As a photographer, I work the night shift, the time of transition from daylight to night. During this liminal period, natural light gives way to streetlight, moonlight, window light, and advertisement and surveillance lighting. The workday crowds ebb, and the city’s avenues, bridges, parks, and buildings begin to resemble a giant set, a theatrical approximation of a city. Paradoxically, it is only in these moments of dereliction that we can begin to populate the metropolis with our own dreams and fantasies.
Lately, I have searched out places where the highways and bridges of the city’s exoskeleton abut construction sites overgrown with weeds. Such places remind me of illustrations in anatomy books, cross-sections that reveal the body’s structure. Locations in Long Island City and Hunter’s Point, Queens, are rich in these juxtapositions. These areas, like others I have photographed in Manhattan’s meat market and Brooklyn’s DUMBO section, show a city in transition from an industrial to a post-industrial phase.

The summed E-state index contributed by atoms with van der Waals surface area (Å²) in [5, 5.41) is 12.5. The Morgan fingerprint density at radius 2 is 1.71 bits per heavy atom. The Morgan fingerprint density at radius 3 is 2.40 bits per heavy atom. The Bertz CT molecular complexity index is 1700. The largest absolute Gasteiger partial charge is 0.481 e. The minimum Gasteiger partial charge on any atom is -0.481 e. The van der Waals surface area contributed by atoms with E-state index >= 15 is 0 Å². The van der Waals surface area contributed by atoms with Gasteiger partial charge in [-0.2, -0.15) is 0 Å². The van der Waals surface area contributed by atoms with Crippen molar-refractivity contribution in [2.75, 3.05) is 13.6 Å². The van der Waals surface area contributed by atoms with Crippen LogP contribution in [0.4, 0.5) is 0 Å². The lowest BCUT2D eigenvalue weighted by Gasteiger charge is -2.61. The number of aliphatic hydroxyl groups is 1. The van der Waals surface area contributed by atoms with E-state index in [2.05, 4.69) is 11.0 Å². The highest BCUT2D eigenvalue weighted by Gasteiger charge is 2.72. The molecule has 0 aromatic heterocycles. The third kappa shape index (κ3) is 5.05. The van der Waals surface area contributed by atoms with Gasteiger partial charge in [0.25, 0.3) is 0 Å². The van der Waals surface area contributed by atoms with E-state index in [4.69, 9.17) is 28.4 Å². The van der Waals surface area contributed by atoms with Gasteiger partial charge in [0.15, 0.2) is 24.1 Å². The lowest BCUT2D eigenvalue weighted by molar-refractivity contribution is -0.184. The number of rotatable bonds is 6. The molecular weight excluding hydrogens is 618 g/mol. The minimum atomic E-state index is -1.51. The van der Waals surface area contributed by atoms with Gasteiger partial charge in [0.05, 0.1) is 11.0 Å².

I use a variety of medium format cameras including a 6 x 9 cm Ebony (dedicated 120 roll film back view camera) a Fugifilm 6 x 4.5 rangefinder camera; a Mamiya 7 range finder camera, among others. My film choice is color negatives (NPH) and I almost always use a tripod.
My subject is elusive: the locations that reveal the city’s dis-location, seen at the brief moments each day when the light itself is shifting.